If you pay attention, the majority of Christ's major moments happen around food. Jesus ate with sinners and social outcasts like tax collectors (Matthew 9:9–13; Mark 2:13–17).
He used the loaves and fishes to feed the followers as a sign of provision (Matthew 14). Christ gave his disciples a glimpse of what was to come over the last supper (Luke 22:7–38), and later ate with them after his resurrection (Luke 24:13–48). The Messiah even referred to himself as the bread of life (John 6:35). These are just a few of the endless examples of where people came to Christ and left spiritually and physically fed.
I was raised with food as a love language. My Abuela served flan and arroz congri as a love that could be consumed. My Opa opened papaya, jackfruit and watermelon for his granddaughters. I watched Food Network at an age when others gravitated to Nickelodeon and Cartoon Network, with works like “emulsify,” “caramelized” and “braised” dominating my lexicon. I checked out every Gourmet and Bon Appetit magazine from my local library, consuming the words of Barbara Fairchild with the same fervor that I wanted to consume the heirloom tomato carpaccio she described.
In every phase of life, my dedication for food as a love language has only increased. I know my limitations. I know that as much as I love baking and cooking, I could never be a professional chef. I move painfully slow, my timing is atrocious (everybody who has forgotten to preheat the oven or defrost the chicken, raise your hand) and I sometimes view baking instructions the same way my dad views yellow lights: mere suggestions. Despite this, I still love it. I see it as my chance to relax, reconnect and recharge; most satisfying of all is when I get to feed others. My first week in college I made breakfast for a Sabbath School class of 40 people. The week after I made pumpkin muffins for a charity bake sale. My friends and I crowded around the lobby table on Sabbath afternoons to eat together more times than I can count. I fed a friend after she suffered devastating pain. I made glazed brussels sprouts at 3 a.m. as a rest from studying. I cooked enough garlicky white beans in the month my parents suffered from COVID-19 to choke a horse.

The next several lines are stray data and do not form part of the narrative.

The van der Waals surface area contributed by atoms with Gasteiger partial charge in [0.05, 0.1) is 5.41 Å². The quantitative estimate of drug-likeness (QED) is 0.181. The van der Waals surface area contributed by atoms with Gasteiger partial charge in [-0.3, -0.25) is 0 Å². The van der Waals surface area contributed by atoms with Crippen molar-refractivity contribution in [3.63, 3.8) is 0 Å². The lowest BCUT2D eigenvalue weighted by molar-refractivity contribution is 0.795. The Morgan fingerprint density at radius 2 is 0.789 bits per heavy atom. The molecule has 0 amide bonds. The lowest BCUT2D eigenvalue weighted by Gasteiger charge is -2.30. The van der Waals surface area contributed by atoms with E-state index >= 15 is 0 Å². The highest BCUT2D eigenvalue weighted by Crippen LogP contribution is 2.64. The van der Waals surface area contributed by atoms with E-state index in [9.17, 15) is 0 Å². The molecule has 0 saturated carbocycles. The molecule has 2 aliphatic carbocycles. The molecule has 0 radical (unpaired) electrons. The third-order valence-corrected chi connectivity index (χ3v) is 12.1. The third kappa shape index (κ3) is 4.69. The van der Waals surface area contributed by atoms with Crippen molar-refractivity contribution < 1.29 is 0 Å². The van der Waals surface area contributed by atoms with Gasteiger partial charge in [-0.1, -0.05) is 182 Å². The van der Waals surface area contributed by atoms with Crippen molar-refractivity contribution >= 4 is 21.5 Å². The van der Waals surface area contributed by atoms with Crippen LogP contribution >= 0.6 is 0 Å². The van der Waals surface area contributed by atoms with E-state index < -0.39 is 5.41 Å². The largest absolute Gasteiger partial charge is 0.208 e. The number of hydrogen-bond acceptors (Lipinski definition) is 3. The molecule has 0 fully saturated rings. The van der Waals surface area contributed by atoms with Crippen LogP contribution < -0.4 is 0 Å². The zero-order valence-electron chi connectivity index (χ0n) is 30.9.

Food has been the foundation of my community, the active dedication in my friendships, my sanity in college, and my escape during quarantine. Laced within all of it, the act of cooking has been seasoned by God’s love. As I’ve grown, I’ve balanced Martha's actions with a Mary heart. Cooking for others or even oneself is an act of holy intimacy that takes a base need and elevates it to artistry and love.
Why wouldn’t Christ teach us the meaning of ministry and love over food and fellowship? The two are inextricably linked, bound by a humanity that is humbling and a care that is a remnant of God’s love. It is the act of biblical hospitality that unravels satisfaction and purpose yet does not demand perfection. In those moments of faith-filled hospitality, it doesn’t matter if we have training, if every carrot slice is even, or if we forgot to turn on the stove. Christ displayed that what matters is we are building relationships with those around us, or even just with ourselves. What matters is that we share authentic, raw, love-filled plates of food with those around us, and always leave room for dessert.
Nicole Dominguez is a podcaster, writer and food enthusiast based in Chicago. She has created content for the church for the last five years and is dedicated to showing the nuance and joy of being a Christ follower.